8. Default: Default happens when a borrower fails to refund the loan according to the terms outlined in the debenture note. It can result in tough consequences, including damaged credit and legal action.

9. Loan Forgiveness: Certain programs pardon part or all of a borrower’s student loan debt, often in exchange for authorizing services such as working in public service or teaching in low-income areas.



10. Private Loan: A private loan is not federally financed and is provided by private lenders. Interest rates, terms, and conditions extend, and they may lack the borrower protections offered by federal loans.

11. Master Promissory Note (MPN): It is a constitutional document subscribed by the borrower, outlining the terms and conditions of the loan. It attends as a binding agreement to refund the loan.

12. Principal: The principal is the initial amount borrowed, excluding interest. Repayments go towards reducing the principal amount.

13. Interest: It is the cost of borrowing money, typically evidenced as a percentage of the loan amount. It represents the charge imposed by the lender for the utilization of their funds.

14. Capitalization: Capitalization happens when unpaid interest is added to the loan’s principal. This boosts the overall amount owed and can result in higher interest charges.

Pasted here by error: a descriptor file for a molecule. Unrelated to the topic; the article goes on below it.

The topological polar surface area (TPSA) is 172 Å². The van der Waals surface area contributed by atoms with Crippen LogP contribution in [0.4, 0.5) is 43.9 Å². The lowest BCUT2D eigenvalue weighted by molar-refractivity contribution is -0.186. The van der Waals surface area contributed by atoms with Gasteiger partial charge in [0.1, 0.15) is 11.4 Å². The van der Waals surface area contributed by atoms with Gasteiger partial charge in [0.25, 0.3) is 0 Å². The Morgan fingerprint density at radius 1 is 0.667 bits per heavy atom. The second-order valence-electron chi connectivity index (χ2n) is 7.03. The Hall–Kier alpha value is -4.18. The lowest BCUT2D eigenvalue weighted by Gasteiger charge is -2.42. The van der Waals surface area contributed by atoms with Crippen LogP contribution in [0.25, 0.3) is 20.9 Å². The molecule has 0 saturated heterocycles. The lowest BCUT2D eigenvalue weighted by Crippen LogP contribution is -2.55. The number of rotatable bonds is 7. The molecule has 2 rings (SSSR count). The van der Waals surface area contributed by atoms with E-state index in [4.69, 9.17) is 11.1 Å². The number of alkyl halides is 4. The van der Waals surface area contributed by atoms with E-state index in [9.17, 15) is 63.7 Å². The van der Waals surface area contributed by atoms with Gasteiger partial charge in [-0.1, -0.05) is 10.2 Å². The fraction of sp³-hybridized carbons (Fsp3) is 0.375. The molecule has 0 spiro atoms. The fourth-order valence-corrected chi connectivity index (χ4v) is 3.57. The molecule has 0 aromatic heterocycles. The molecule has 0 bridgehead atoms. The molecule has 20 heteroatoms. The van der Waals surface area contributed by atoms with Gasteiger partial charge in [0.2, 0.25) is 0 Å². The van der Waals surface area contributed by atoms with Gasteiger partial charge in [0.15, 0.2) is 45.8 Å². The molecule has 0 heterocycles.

15. Direct Loans: Direct Loans are federal student loans suggested personally by the U.S. Department of Education. They include financed and unsubsidized loans for eligible students.

16. PLUS Loan (Parent Loan for Undergraduate Students): A federal loan available to parents of dependent undergraduate students, helping cover education expenses not met by other financial aid.

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17. Consolidation: Loan consolidation involves combining multiple loans into one, streamlining repayment with a single monthly payment. It may also extend the repayment period.

18. Entrance Counseling: Mandatory counseling for first-time federal loan borrowers. It provides information about the loan terms, responsibilities, and budgeting.